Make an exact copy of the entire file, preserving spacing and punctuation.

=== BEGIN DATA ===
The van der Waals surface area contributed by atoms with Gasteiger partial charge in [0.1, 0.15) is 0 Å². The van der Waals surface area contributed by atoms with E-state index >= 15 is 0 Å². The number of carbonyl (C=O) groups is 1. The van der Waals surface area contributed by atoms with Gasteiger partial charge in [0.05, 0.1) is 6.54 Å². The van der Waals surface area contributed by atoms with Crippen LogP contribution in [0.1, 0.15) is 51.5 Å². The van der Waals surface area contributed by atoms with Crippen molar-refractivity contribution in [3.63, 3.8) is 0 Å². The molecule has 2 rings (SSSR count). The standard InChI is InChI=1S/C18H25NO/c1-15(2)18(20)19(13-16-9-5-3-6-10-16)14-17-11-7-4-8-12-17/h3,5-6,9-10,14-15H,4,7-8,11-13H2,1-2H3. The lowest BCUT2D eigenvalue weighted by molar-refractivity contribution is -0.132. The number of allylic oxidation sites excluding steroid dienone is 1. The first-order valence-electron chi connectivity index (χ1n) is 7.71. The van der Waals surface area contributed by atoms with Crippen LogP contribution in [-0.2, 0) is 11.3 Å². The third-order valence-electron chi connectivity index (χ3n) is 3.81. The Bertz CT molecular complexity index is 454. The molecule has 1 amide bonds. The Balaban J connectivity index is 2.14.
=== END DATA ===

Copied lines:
The van der Waals surface area contributed by atoms with Gasteiger partial charge in [0.1, 0.15) is 0 Å². The van der Waals surface area contributed by atoms with E-state index >= 15 is 0 Å². The number of carbonyl (C=O) groups is 1. The van der Waals surface area contributed by atoms with Gasteiger partial charge in [0.05, 0.1) is 6.54 Å². The van der Waals surface area contributed by atoms with Crippen LogP contribution in [0.1, 0.15) is 51.5 Å². The van der Waals surface area contributed by atoms with Crippen molar-refractivity contribution in [3.63, 3.8) is 0 Å². The molecule has 2 rings (SSSR count). The standard InChI is InChI=1S/C18H25NO/c1-15(2)18(20)19(13-16-9-5-3-6-10-16)14-17-11-7-4-8-12-17/h3,5-6,9-10,14-15H,4,7-8,11-13H2,1-2H3. The lowest BCUT2D eigenvalue weighted by molar-refractivity contribution is -0.132. The number of allylic oxidation sites excluding steroid dienone is 1. The first-order valence-electron chi connectivity index (χ1n) is 7.71. The van der Waals surface area contributed by atoms with Crippen LogP contribution in [-0.2, 0) is 11.3 Å². The third-order valence-electron chi connectivity index (χ3n) is 3.81. The Bertz CT molecular complexity index is 454. The molecule has 1 amide bonds. The Balaban J connectivity index is 2.14.